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Implications for Nursing Care of Patients With Atrial Fibrillation: Lessons Learned From the AFFIRM and RACE Studies

Kellen, Joyce C. MSc, RN

Section Editor(s): Wood, Kathryn PhD, RN

The Journal of Cardiovascular Nursing: March-April 2004 - Volume 19 - Issue 2 - p 128–137

Atrial fibrillation is the most common sustained cardiac dysrhythmia treated in North America and Europe. As such, it is one of the current epidemics in cardiovascular disease. Findings from the AFFIRM (Atrial Fibrillation Follow-up: Investigation of Rhythm Management) and RACE (RAte Control versus Electrical cardioversion for persistent atrial fibrillation) clinical trials are presented and the current evidence for the management of atrial fibrillation using anticoagulation, rate-control, and rhythm-control strategies is outlined. Implications for nurses are discussed including physiologic and psychosocial interventions.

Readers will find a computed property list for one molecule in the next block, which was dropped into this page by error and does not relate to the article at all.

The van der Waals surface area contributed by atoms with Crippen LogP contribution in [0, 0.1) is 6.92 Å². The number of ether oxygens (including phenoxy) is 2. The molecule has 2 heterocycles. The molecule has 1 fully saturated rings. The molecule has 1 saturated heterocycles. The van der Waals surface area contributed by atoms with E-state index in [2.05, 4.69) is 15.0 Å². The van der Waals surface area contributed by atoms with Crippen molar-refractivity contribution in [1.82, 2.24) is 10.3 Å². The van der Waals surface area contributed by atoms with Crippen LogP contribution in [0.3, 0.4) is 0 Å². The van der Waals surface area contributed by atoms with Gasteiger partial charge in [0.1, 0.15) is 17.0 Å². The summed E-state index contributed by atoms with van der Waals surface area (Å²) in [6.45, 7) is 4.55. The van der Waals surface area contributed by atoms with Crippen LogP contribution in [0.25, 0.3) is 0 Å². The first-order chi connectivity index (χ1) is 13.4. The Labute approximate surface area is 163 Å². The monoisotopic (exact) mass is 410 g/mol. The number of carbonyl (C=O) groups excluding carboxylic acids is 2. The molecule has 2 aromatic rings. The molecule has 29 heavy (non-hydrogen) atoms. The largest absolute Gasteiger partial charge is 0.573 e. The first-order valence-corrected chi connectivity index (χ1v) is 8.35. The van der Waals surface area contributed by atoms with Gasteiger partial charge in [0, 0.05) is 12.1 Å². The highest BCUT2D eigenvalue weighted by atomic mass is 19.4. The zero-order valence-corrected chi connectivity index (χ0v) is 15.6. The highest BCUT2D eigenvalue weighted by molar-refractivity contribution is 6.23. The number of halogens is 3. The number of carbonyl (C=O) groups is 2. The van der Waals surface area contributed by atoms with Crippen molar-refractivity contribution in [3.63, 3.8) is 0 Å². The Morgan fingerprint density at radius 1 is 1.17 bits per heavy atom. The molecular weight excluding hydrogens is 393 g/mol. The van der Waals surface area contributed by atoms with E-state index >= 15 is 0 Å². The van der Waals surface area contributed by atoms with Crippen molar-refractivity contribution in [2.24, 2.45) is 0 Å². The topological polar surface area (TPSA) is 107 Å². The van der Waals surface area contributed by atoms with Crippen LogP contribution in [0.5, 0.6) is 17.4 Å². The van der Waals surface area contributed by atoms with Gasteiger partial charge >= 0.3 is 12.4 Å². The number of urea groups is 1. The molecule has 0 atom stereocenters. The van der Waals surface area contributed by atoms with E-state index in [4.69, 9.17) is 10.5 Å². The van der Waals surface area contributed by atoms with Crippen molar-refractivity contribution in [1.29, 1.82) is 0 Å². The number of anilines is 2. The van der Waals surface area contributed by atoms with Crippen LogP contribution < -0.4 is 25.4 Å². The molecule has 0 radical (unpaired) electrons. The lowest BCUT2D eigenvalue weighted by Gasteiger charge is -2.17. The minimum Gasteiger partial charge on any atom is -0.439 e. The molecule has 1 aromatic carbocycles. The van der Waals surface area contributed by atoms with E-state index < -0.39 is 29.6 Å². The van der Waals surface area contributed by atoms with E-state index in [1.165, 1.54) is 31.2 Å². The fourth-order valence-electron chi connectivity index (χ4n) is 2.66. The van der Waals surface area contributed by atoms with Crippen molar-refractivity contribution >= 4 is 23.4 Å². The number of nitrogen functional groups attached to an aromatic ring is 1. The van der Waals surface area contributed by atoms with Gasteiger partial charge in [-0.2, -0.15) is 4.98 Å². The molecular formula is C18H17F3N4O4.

Joyce C. Kellen, MSc, RN, Cardiovascular Clinical Trials Coordinator, Department of Medicine, University of Calgary, Calgary, Alberta, Canada.

Corresponding author: Joyce C. Kellen, MSc, RN, Department of Medicine, University of Calgary, Suite 1140, 3330 Hospital Dr NW, Calgary, Alberta, Canada T2N 4NI (e-mail:

Special thanks to Dr D. George Wyse who read the manuscript and made helpful suggestions, Mary Poole-Mickel for her comments, and Glynnis Smith for her assistance with tables.

Copyright © 2004 Wolters Kluwer Health, Inc. All rights reserved